David Cameron has said that fresh sanctions against Russia were part of an effort by the West to ratchet up the pressure on President Vladimir Putin and force him to change cours
Britain is not going to start World War Three over Russia’s involvement in Ukraine, David Cameron has said.
The Prime Minister compared Russia’s behaviour in Ukraine to Germany’s before both break out of the First and Second world wars.
Mr Cameron said then that Britain was “not about to launch a European war, we are not about to send the fleet to the Black Sea”.
But Mr Cameron said the West had to draw a line or Russia would start to put similar pressure on European Union countries on the eastern fringes of the Continent like Romania.
He said that fresh sanctions against Russia were part of an effort by the West to ratchet up the pressure on President Vladimir Putin and force him to change course.
The Prime Minister was asked what the British government can do to help stop Putin and support Ukraine during a question and answer session with staff at the headquarters of United Utilities in Warrington.
He answered by alluding to the lessons Britain learned about dealing with Germany’s aggression before the two World Wars.
Mr Cameron said: “Where do you want to start? I think of all we need to be clear about what is happening on our Continent.
“This year we are commemorating the 100th anniversary of the First World War and that war was about the right of a small country Belgium not to be trampled on by its neighbours.
“We had to learn that lesson all over again in the Second World War when the same thing happened to Poland, Czechoslovakia and other countries. In way this is what we are seeing today in Europe.”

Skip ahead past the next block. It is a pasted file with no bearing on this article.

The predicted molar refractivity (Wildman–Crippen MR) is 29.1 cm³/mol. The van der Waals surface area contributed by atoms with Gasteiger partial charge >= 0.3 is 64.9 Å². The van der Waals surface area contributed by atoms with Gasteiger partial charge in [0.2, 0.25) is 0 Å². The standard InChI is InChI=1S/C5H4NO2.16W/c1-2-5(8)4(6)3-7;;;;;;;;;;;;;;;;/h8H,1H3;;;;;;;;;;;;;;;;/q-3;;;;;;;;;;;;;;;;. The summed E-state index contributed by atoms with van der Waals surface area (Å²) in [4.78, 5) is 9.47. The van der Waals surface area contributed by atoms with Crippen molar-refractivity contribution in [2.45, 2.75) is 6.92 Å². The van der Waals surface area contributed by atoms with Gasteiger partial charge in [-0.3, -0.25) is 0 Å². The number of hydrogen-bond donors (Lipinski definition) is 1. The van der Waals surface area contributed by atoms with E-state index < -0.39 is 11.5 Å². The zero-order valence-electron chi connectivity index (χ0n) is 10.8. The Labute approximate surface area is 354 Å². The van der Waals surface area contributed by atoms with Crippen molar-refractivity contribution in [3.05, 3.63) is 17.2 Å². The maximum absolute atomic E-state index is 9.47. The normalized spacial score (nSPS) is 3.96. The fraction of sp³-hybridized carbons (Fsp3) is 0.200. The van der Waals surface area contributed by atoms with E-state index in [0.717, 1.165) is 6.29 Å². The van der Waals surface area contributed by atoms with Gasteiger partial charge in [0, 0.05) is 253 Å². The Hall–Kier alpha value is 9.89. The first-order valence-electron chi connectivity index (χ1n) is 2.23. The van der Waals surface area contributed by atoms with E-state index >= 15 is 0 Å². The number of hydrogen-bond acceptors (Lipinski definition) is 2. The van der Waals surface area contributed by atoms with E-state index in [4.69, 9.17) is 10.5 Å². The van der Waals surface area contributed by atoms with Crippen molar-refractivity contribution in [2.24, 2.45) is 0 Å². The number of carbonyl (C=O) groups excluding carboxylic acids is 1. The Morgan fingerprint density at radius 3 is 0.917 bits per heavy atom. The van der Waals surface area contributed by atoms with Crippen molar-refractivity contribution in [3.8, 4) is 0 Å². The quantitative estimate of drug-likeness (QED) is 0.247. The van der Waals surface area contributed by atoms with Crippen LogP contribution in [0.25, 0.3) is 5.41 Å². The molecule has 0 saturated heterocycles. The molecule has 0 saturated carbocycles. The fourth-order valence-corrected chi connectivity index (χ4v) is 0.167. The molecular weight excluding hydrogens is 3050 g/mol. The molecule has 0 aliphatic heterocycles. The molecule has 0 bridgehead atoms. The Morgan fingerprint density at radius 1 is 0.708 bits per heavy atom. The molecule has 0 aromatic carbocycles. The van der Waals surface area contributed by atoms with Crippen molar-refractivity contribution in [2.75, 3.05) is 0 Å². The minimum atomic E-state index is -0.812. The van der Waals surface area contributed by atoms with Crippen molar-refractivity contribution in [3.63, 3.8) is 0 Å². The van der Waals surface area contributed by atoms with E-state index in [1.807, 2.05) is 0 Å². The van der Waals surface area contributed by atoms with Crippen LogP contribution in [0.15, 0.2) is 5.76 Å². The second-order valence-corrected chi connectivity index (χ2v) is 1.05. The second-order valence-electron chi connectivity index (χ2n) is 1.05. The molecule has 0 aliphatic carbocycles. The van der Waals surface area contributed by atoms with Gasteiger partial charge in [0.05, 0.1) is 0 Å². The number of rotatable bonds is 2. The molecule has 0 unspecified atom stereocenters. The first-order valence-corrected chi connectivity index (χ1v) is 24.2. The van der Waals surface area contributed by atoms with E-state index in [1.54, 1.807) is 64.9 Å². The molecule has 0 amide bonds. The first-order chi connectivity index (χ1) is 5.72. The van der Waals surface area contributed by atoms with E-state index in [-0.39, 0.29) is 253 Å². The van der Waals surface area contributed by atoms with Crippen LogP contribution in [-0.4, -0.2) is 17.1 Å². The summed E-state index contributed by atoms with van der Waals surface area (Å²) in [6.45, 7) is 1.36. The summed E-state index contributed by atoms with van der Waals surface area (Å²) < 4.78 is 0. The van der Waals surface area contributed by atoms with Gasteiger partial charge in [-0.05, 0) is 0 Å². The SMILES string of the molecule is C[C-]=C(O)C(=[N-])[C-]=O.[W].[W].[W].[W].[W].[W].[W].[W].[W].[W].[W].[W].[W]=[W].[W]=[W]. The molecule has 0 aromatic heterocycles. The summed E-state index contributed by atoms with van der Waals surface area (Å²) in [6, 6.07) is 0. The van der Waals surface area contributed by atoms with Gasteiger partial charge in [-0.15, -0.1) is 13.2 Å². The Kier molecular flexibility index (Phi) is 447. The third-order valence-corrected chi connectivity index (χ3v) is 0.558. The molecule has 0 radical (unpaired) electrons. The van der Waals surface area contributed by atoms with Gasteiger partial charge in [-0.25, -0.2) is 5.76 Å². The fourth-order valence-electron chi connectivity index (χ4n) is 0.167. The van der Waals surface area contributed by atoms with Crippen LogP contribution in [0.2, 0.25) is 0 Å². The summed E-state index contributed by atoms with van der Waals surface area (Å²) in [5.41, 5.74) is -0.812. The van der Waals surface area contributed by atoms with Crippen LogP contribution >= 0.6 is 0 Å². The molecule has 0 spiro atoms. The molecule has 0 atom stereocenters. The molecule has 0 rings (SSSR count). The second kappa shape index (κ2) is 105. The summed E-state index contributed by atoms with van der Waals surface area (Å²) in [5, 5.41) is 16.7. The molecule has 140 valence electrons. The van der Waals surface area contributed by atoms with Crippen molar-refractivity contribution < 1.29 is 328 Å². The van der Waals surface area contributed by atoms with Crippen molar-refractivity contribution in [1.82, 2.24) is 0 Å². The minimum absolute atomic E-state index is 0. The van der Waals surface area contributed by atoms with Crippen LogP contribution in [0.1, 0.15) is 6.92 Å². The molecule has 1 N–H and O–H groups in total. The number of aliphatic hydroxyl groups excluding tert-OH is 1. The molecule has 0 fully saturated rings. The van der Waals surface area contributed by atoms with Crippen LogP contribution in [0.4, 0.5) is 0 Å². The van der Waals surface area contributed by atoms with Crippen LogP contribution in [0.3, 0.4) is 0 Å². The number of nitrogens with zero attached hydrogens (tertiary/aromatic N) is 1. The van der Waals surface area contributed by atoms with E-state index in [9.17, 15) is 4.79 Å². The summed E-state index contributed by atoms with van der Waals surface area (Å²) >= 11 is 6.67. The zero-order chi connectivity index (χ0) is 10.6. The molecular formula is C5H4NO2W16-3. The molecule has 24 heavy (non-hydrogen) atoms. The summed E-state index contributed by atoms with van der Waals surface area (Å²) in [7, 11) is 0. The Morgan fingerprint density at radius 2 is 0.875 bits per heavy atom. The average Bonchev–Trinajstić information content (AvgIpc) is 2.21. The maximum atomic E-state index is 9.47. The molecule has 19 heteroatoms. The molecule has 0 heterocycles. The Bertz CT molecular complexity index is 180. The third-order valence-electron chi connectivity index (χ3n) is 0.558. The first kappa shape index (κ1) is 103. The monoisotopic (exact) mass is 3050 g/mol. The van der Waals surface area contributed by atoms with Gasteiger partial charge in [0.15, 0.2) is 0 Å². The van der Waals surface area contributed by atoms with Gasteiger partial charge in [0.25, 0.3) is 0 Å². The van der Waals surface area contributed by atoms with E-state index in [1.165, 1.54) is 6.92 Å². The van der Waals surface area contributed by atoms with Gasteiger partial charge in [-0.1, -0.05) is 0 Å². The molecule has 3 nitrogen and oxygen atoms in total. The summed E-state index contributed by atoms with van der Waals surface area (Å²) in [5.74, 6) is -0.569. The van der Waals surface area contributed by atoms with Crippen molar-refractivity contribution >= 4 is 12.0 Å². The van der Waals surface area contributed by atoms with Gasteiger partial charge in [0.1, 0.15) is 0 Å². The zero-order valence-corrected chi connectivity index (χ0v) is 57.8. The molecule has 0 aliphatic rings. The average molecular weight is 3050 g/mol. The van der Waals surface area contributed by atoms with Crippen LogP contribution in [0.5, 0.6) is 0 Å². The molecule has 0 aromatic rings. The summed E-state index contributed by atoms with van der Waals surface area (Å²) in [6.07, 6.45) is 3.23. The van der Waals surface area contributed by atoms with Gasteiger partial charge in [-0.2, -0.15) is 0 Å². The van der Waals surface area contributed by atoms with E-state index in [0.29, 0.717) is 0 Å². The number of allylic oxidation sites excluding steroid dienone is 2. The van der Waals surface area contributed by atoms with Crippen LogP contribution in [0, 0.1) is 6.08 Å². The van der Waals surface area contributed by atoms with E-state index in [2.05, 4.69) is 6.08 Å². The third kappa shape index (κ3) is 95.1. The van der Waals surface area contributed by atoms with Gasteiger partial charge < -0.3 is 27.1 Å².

He said that Ukraine was a country that was recognised by the United Nations which “has a right not to have its territorial integrity impuned by Russia”.
He added: “Yet that is what we are seeing. There is no doubt in my mind that it is Russian money, it is Russian people, it is Russian weapons that are being sent in to that country to help the separatists fight their battle against the Ukrainian government.
“We saw the tragic result of that with the shooting down of MH17, the Malaysian airlines flight. We can’t be 100 per cent certain yet that it was a separatist firing a Russian built weapon but it looks by far the most likely explanation.
“So we have seen an appalling loss of life and we have to ask ourselves – what more can we do? We are not about to launch a European war, we are not about to send the fleet to the Black Sea, we are not looking for a military confrontation, but what we should do is use the economic power that we have.”
The European Union and the USA were determined to act because if they did nothing Russia would try to destabilise other eastern European countries like Romania.
He said: “The European Union and the United States of America to demonstrate to Russia that what Russia is doing is unacceptable – unacceptable to the Ukraine,.
“[It is] also unacceptable because if we stood back and did nothing tomorrow they would be destablising countries in the Baltic states, destabilising Romania, the neighbours of Russia will start to feel the pressure of what Putin is doing.”
Mr Cameron said that he felt the economic pressure would work because “in the end Russia needs Europe and America more than America and Europe need Russia.
“Yes of course many European countries buy gas and oil from Russia, yes of course we benefit from inward investment by Russian businesses and people into the United Kingdom.
“But frankly in Europe and America we are stronger if we stand together if we say ‘if you carry on like this we are going to make it harder for you by putting in place sanctions’.
“We need to turn up that pressure until Russia decides to behave like any civilised country and allow Ukraine to choose its own future.
“It will be a tightening of the ratchet unless Mr Putin changes his approach and there is still time for him to do that.”